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British ex-public schoolboy is sentenced to 24 strokes of the cane for drugs offences in Singapore



British ex-public schoolboy, 29, is at the centre of diplomatic row after Singapore sentences him to 'barbaric' 24 strokes of the cane on his bare buttocks over drugs offences

  • Ye Ming Yuen, 29, will be stripped naked and strapped to a large wooden trestle
  • The 29-year-old buttocks will be flogged 24 times with a 4ft-long rattan cane  
  • London-born Yuen went to £37,000-a-year Westminster School in the capital
  • Has also been ordered to serve 20 years in jail after drug offences conviction

By Stephen Wright for the Daily Mail

Published: 17:23 EST, 11 January 2019 | Updated: 19:15 EST, 11 January 2019

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A British ex-public schoolboy is at the centre of a major diplomatic row after being sentenced to 24 strokes of the cane for drugs offences in Singapore.

The case has sparked a rift between Singapore and the UK, which traditionally have close ties.

It has also prompted the intervention of Foreign Secretary Jeremy Hunt and his officials, who made clear they ‘strongly oppose the use of corporal punishment’.

London-born Ye Ming Yuen, 29, has also been ordered to serve 20 years in jail after being convicted of seven drug offences, including trafficking
London-born Ye Ming Yuen, 29, has also been ordered to serve 20 years in jail after being convicted of seven drug offences, including trafficking

London-born Ye Ming Yuen, 29, has also been ordered to serve 20 years in jail after being convicted of seven drug offences, including trafficking

London-born Ye Ming Yuen, 29, who went to £37,000-a-year Westminster School, will be stripped naked and strapped to a large wooden trestle.

Then his buttocks will be flogged 24 times with a 4ft-long rattan cane.

His ‘judicial corporal punishment’ –which will be inflicted by a ‘trained caner’ taught how to cause the most pain possible – is the maximum caning sentence that can be handed out in Singapore and could leave him scarred for life.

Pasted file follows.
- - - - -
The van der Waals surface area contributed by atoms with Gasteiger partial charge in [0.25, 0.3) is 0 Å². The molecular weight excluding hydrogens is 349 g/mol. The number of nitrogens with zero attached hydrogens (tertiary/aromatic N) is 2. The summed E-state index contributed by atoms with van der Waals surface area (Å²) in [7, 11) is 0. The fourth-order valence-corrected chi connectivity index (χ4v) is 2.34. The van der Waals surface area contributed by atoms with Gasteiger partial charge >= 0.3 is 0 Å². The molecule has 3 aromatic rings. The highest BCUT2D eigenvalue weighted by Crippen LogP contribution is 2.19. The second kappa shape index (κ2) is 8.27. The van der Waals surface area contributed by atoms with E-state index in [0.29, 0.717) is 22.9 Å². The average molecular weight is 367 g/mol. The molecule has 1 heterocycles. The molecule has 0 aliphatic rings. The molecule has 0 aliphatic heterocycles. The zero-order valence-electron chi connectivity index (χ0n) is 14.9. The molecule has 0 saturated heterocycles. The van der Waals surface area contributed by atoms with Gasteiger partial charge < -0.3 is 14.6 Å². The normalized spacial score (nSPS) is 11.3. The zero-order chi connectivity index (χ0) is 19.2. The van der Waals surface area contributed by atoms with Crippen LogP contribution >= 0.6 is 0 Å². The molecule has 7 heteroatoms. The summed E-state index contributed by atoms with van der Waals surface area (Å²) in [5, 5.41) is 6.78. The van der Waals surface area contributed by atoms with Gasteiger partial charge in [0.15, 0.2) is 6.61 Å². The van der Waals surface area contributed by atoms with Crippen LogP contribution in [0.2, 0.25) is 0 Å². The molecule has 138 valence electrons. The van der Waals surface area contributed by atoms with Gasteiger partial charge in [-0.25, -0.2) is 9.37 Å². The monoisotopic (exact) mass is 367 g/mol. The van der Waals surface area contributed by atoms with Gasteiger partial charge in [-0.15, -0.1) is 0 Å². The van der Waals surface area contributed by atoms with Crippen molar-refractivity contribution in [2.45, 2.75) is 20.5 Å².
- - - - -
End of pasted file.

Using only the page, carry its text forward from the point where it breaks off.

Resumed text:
Yuen has also been ordered to serve 20 years in jail after being convicted of seven drug offences, including trafficking.

Yuen (pictured at school), 29, who went to £37,000-a-year Westminster School, will be stripped naked and strapped to a large wooden trestle.
Yuen (pictured at school), 29, who went to £37,000-a-year Westminster School, will be stripped naked and strapped to a large wooden trestle.

Yuen (pictured at school), 29, who went to £37,000-a-year Westminster School, will be stripped naked and strapped to a large wooden trestle.

He was originally facing the death penalty but the capital charge was dropped because the net weight of drugs involved was below 500g.

Last night Yuen’s family branded the caning sentence as ‘barbaric’ and ‘a form of torture’, and begged authorities in the former Crown colony – renowned for its no-nonsense approach to law enforcement – to grant him clemency.

Mr Hunt raised Yuen’s case with Singapore’s minister for foreign affairs, Vivian Balakrishnan, while visiting the country last week, and since then Foreign Office officials have made representations on Yuen’s behalf. Human rights groups have condemned Singapore’s use of the cane, saying it breaches the United Nations Convention Against Torture.

Yuen – first arrested over drugs offences in August 2016 – is being held at Changi prison. According to his family, who live in the UK, the only furniture he has in his cell, where he spends 22 hours a day, is a bamboo mat. He is allowed only two visits from family per month.

His younger sister, a 28-year-old development manager, said: ‘Without warning, the prison guards knocked on his cell to impose his caning sentence in early December. Ming exclaimed it was against his human rights. After hearing this, they did not proceed with the punishment.